11150930_1600818576843299_7145038719453612890_nThe river bank has been tidied. We’ve fished a wheel and debris from the river and had a good burn up so now Mike, my partner, can get the ride on mower from one end to the other. DSC_1414I’ve been busy with my trusty secateurs in Bramble Avenue and on the path down to our little ‘beach. The bluebells were far more abundant this year after we removed a few very low branches, allowing the sunlight in to more of the land.

We’ve paid for a man and his digger to aid with the next part of the byre reconstruction so this week, we are making clom..clay, sand, straw and cow poo. DSC_1418DSC_1419DSC_1420DSC_1421We’re desperate to make a liveable home here in mid Wales but the realities of living on a building site make life difficult, especially in this warm weather with a pile of steaming clom by the front door! (It is now double covered in thick plastic and old tyres so the smell is less noticeable!)

Unfortunately, the digger has broken so work is on hold but we hope to have enough clom for the byre and to finish the sides of the house by the weekend. Sadly, the pathway to the river is only just started but, hopefully, we will soon have a track we can walk or drive down on which we will line with our tree saplings and begin working back down the slope as coppice.

I missed the local farmers baling the hay in our field this year as I was working but the intricate ballet they perform with their machines is worth a watch, if you get a chance. Wales to 21st June 2014 016

Thanks for following our adventure in Wales…do look back at other posts to see how far we have come.

Summer Solstice…the build up

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Since the new moon on Tuesday, life has gone from chaotic to manic…and I’m loving it!

Tuesday is always a busy dancing day, teaching a Beginners class at lunchtime and a Beyond Basics for two hours in the evening but this week, classes were buzzing and we’ve two more events in the pipeline where we’ve been asked to perform. The amazing thing is, we are not a performance group and most of my dancers have only been dancing for a year. Let me tell you our story…

Barefoot Festival 2014

Barefoot Festival 2014

I had been dancing with Tribal Unity for four years when we finally sold our house and prepared to set off for our new adventure in Wales. My wonderful ATS® Bellydance teacher, Deana Lawman, asked me if I would like to be Tribal Unity in Wales. I was overwhelmed and delighted to accept such an honour so from August 2013 to February 2014, from tent life, to caravan life to a house with no heating, I planned how to begin teaching ATS® Bellydance. I found a venue, advertised in the local free magazine, The Grapevine, and began teaching in March 2014.

First Tribal Unity Wales selfie

First Tribal Unity Wales selfie

I met the most wonderful bunch of ladies! I planned to talk to them about dancing at the Lampeter World of Dance Festival in October, just one dance to show everyone how much fun we have in class but they way laid my plan by asking if they could dance at the Cardigan Bellydance in August…and we did! 10603378_10202597850844530_906991781996694645_n Everyone had so much fun they wanted to perform again…and again and again! ATS® Bellydance allows you as the dancer to bring yourself to the group and before my eyes, a Tribal Unity family was born. From May 2014, my Mum’s dementia worsened and frequent trips to Essex were exhausting and painful but these wonderful women supported me throughout and we danced together, for each other. Indoors at the Cellan Beer Festival Dec 2014 to outdoors in the park at the eclipse in March, we have been there and danced.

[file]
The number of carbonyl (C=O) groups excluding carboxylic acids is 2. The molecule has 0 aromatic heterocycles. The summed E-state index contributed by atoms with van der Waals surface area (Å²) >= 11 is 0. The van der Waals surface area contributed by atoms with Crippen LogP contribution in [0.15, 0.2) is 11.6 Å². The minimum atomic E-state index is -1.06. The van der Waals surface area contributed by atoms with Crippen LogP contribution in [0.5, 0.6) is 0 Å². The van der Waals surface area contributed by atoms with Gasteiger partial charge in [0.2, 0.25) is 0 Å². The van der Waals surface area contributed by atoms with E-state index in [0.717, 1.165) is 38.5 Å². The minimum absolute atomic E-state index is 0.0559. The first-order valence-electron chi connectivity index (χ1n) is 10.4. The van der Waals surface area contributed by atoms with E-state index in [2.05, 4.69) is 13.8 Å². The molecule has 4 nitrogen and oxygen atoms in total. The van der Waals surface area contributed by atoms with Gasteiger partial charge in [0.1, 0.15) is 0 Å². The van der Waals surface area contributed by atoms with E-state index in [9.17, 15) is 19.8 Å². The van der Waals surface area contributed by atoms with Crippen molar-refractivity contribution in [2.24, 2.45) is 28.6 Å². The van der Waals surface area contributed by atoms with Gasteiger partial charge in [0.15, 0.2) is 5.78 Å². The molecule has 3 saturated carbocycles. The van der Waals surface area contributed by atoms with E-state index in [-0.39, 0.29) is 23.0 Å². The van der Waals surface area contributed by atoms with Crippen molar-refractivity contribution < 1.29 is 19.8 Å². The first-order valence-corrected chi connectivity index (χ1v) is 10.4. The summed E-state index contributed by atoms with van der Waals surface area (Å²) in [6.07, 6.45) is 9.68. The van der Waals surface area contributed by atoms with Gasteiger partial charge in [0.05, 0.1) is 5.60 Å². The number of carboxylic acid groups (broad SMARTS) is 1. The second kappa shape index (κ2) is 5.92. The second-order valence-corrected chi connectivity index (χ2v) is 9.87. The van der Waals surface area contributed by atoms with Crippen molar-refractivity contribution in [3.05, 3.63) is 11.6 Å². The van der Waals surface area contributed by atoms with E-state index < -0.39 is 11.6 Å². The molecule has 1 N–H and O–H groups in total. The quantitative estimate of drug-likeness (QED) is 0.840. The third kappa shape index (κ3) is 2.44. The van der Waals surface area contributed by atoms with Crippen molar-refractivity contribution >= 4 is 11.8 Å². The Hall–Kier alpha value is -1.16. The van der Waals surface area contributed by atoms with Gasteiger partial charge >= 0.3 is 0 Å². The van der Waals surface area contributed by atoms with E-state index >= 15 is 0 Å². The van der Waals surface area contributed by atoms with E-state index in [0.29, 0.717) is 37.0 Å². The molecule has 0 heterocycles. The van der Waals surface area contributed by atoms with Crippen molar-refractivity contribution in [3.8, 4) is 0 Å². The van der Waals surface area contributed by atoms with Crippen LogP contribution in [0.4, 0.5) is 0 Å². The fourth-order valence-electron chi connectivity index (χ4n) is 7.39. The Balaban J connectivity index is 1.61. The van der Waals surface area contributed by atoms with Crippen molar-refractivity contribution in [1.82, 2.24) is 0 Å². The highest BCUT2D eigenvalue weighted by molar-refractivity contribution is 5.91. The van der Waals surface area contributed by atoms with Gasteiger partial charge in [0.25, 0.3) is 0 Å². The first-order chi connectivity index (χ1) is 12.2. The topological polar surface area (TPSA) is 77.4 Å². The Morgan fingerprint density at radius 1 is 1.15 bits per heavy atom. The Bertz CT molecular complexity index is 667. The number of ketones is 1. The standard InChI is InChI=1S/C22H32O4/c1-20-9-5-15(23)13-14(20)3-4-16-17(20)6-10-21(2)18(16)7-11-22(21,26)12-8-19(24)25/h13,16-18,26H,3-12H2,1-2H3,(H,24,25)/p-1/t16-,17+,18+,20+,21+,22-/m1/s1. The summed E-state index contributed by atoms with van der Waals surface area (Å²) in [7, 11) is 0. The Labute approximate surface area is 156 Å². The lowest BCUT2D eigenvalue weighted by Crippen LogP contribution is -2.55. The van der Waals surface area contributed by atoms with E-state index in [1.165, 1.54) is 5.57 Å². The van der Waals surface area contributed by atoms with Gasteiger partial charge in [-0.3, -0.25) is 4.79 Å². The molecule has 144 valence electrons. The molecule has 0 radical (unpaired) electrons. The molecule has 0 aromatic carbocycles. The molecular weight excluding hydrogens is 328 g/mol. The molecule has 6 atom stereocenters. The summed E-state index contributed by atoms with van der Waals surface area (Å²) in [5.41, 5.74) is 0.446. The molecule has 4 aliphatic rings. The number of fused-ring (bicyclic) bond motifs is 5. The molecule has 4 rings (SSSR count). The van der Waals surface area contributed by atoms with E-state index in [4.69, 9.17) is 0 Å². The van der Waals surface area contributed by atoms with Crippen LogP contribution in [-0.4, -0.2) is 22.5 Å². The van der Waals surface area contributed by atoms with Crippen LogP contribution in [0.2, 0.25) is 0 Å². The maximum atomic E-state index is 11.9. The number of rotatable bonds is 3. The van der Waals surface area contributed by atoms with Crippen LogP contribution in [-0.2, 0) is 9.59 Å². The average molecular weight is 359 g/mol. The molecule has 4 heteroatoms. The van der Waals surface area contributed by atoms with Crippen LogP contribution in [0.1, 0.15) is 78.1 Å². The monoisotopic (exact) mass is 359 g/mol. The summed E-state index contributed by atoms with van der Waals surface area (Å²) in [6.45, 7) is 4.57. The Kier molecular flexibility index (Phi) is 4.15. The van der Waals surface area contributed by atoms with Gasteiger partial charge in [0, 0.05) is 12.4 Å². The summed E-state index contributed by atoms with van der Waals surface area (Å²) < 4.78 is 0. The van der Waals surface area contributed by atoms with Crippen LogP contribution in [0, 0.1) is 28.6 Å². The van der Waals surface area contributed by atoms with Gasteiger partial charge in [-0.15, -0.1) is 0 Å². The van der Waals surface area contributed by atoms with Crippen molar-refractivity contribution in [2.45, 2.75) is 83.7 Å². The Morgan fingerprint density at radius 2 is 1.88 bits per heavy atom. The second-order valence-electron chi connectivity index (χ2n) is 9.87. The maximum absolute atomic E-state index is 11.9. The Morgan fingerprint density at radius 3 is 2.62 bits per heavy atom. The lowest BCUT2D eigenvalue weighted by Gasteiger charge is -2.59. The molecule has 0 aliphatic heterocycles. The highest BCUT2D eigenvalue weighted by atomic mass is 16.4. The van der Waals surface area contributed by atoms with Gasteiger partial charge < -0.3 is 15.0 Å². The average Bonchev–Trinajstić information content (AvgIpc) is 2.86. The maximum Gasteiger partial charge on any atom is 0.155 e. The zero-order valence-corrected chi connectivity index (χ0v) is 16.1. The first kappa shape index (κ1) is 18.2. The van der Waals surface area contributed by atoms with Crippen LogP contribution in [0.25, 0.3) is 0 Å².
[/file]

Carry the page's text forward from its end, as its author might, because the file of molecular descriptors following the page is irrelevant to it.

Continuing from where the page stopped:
11012386_10153650985507802_1147847422645631772_nWe’re now preparing for the Lampeter Food Festival on 25th July and the Cardigan Bellydance Festival on the 8th/9th August. We’re dancing at The LongWood Open Day on 6th September as well as two performances in October, also confirmed.

And we danced together to celebrate the Summer Solstice, welcoming back the Holly King as he takes over from the Oak King, bringing in the harvest and preparing the Land for the winter.10346537_1624424897816000_5432437501420269489_n

ATS® Bellydance is an inspirational dance form, combining influences from Egyptian bellydance, Kathak (classical Indian), Flamenco and African Tribal. This unique style of dance is lead by a leader who gives cues to her dancers so there is no choreography to be learned, just moves and cues. It’s hard work! Our bodies get into bad habits so muscle memory has to be created and that means repetition but when you have as much fun as we do, nobody seems to mind. For more information http://www.tribalunity.co.uk

Our house is coming on…we have a roof now! The new thatch is holding up well to the rain but we still need to finish the ends of the walls so they meet the roof so, we need clom…clay, sand, cow/horse poo and straw.

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But first, we need a man with a digger and he has been booked for Friday and Saturday, firstly to dig out our clay (we’ve removed the battered shed and agricultural asbestos sheeting that was in the way…don’t ask!), mix with the straw we have left from thatching and poo we will collect from friendly farmer on Thursday night and secondly, to dig us a meandering pathway down to our riverbank. Last year we cleared Bramble Avenue so we could walk from one end of the riverbank to the other and this new pathway will mean easy access for the barrow and mower and a clear area to start working out from to plant our new trees (ash doing well, beech still a bit wobbly) for coppicing.

As well as all this excitement, I’ve been writing the third book in the Standing Stone series The Gathering, while editing the second book Silence is Broken, getting it ready for publication on 2nd July and guess what arrived in the post this morning?

DSC_1413I love it when plans start to come together after months, even years, of hard work. Staying focussed on what I believe, trusting in myself and sharing warm heartedness helps with those difficult days. Solstice Blessings to all my friends around the world.